Dismissing Nine’s new panel discussion show The Verdict as ‘Q&A for bogans’ is perhaps unfair. Nine has an opportunity with The Verdict to present a robust discussion of contemporary for an audience who are seeking a more passionate and glossy presentation style than the relatively pared down Q&A offers every Monday night. Whether Nine has nailed the format on their first night out is certainly up for debate.
A conversation at the very top of the show seemed to provide almost a mission statement for the show, which was quickly ignored. Segment guest Dr Anne Ally was seen calling out Mark Latham on his views regarding the radicalisation of young people insisting, “we cannot continue to rely on those one-liners that we were using 10 years ago”. What followed for almost the next hour was exactly that – a collection of smash-and-grab one-liners that made for interesting television moments, but failed to sustain strong engagement for a full-hour. It quickly became apparent that The Verdict is Q&A for the morning talkback radio crowd. The battle lines are clearly drawn – where Q&A is to RN’s Fran Kelly, The Verdict is to Alan Jones.
Just as with any morning talkback shows, it didn’t take long to suggest that what the youth need is the introduction of national service. Senator Jaquie Lambie was heard making the call just five minutes into the show.
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An interesting point of difference between The Verdict and Q&A is the limited focus on Twitter throughout the program. Where tweets play an active role in the conversation surrounding the Q&A broadcast, Twitter on the Nine show served more as an adjunct to the proceedings. The first tweets were seen on screen almost 14 minutes into the show, during its second segment. The panelists are the absolute focus of the show.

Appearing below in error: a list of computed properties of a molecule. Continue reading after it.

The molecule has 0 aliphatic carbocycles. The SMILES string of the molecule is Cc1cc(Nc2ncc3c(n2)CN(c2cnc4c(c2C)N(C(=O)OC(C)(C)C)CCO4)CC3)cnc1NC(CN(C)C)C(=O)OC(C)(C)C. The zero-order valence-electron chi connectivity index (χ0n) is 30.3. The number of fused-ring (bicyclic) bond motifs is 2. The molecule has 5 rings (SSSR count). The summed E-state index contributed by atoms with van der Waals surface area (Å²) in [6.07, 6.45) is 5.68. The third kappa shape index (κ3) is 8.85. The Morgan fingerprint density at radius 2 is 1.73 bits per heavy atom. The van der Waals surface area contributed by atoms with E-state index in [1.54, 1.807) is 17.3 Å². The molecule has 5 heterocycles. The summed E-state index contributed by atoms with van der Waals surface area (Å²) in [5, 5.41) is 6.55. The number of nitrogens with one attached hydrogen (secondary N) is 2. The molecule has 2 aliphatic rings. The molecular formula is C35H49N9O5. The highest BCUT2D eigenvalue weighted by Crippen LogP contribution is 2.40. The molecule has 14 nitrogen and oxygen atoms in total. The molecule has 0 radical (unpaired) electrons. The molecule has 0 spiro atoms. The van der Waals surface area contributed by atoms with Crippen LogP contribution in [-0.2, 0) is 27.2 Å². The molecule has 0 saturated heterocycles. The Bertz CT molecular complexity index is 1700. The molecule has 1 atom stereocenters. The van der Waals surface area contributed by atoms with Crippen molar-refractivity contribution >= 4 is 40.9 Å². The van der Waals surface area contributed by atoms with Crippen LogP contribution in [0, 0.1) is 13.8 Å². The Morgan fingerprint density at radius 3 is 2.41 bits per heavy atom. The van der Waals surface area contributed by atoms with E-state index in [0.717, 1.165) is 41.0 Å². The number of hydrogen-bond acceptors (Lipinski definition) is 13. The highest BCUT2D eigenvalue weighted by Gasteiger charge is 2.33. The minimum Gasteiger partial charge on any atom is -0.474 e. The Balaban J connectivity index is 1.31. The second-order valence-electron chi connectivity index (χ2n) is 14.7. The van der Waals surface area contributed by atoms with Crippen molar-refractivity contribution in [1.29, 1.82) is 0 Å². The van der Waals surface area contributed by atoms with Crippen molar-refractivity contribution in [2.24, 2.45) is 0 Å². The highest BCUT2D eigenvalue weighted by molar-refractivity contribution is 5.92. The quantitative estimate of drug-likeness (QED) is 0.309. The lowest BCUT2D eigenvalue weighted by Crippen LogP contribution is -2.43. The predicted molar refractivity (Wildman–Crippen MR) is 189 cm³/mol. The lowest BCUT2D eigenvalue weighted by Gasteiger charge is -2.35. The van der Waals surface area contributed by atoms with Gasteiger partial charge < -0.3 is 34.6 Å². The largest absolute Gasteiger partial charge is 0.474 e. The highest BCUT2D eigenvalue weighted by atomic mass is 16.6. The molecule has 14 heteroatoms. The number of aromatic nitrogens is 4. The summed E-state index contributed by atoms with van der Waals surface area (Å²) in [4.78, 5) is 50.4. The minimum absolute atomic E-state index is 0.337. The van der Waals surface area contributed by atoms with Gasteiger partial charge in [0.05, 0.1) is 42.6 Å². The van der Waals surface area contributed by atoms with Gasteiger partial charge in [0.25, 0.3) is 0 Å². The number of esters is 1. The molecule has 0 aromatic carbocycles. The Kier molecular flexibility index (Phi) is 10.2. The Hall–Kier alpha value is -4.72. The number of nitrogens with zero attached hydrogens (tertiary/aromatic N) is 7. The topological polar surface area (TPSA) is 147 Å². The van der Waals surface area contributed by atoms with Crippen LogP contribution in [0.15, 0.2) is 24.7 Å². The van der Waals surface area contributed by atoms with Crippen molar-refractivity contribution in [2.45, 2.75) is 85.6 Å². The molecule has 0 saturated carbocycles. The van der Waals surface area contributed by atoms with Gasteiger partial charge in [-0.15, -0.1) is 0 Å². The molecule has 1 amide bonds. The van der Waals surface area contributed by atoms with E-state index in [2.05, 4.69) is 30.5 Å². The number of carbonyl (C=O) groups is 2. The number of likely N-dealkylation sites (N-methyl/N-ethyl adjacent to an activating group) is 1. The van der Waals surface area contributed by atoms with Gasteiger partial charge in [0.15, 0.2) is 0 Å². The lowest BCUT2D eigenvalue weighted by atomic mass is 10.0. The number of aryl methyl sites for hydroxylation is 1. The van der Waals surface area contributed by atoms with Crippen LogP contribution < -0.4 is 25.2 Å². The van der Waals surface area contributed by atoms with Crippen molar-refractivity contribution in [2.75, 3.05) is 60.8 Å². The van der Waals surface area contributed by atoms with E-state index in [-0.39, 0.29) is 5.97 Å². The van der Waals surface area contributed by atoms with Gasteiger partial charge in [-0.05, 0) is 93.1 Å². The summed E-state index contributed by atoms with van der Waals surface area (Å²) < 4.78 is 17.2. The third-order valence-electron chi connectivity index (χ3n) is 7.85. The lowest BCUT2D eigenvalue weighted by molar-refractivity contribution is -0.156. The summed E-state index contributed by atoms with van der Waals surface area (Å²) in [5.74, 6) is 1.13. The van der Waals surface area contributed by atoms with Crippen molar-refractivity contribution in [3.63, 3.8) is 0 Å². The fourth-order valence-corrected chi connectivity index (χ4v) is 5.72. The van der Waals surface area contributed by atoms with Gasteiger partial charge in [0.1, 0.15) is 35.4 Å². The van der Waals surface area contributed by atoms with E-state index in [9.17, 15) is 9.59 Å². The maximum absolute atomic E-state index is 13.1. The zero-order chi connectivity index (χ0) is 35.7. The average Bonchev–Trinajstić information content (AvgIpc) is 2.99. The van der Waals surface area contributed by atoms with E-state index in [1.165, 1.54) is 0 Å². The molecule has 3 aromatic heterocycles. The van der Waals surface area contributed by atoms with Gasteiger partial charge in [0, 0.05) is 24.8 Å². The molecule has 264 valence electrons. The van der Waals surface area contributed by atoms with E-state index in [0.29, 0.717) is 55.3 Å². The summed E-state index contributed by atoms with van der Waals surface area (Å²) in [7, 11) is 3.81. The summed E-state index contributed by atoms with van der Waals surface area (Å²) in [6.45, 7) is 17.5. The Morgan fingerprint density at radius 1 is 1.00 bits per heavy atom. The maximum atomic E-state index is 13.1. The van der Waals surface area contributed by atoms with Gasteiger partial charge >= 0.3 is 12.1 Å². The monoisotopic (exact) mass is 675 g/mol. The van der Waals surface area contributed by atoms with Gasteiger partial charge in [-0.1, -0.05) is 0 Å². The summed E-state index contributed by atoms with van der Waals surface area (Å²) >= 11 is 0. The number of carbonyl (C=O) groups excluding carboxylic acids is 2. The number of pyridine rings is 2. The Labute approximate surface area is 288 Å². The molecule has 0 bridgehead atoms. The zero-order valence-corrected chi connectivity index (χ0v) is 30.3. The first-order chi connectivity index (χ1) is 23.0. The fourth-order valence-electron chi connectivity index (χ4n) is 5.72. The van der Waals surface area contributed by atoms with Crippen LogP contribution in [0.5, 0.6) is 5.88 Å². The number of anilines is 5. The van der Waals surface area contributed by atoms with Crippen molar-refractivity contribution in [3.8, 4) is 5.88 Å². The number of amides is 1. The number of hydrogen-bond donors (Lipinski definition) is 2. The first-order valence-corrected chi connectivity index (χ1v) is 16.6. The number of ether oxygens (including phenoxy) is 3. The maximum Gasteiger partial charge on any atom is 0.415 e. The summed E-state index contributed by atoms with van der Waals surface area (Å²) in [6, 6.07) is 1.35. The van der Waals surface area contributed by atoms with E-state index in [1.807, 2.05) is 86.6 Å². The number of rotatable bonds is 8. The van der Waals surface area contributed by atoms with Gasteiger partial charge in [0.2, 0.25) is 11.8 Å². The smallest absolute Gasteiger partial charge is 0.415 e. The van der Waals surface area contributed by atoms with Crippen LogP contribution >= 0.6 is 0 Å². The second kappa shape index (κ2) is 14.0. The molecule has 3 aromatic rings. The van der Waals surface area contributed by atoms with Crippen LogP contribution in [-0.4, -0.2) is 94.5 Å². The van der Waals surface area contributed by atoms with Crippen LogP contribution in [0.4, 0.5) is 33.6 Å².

As a host, Karl Stefanovic was amiable and facilitated the conversation to flow reasonably well. An early request to the panelists to stop talking over one another fell on deaf ears repeatedly throughout the hour, particularly when the bombastic Latham was fired up. At times, he overpowered the panel to the point of it feeling less like robust debate and more like verbal thuggery.
The Verdict walks a fine line in that it is clearly inspired by the desire to be involved in the national debate that Q&A routinely spurs on Monday nights, but needs to establish itself with a different voice and a different agenda. It cannot simply be Q&A on a different night. That said, the show needs to embrace some of the things Q&A does right every week and not fall into the traps of Ten’s recent failed panel chat series Can of Worms. Right now The Verdict feels pre-recorded and lacks immediacy. The segments breaking panelists out from the wider panel discussions are even more disruptive to the conversational flow than the ad breaks are to the show – the audience needs to be integrated better into the conversation.
For week one of a panel show, The Verdict was fine. It stumbled and was awkward at times, but with a few weeks on-air the show can fine tune what works for it and what doesn’t as it establishes its own unique voice. Once the kinks in the show are worked out, The Verdict has the potential to be a valued contribution to the national discussion.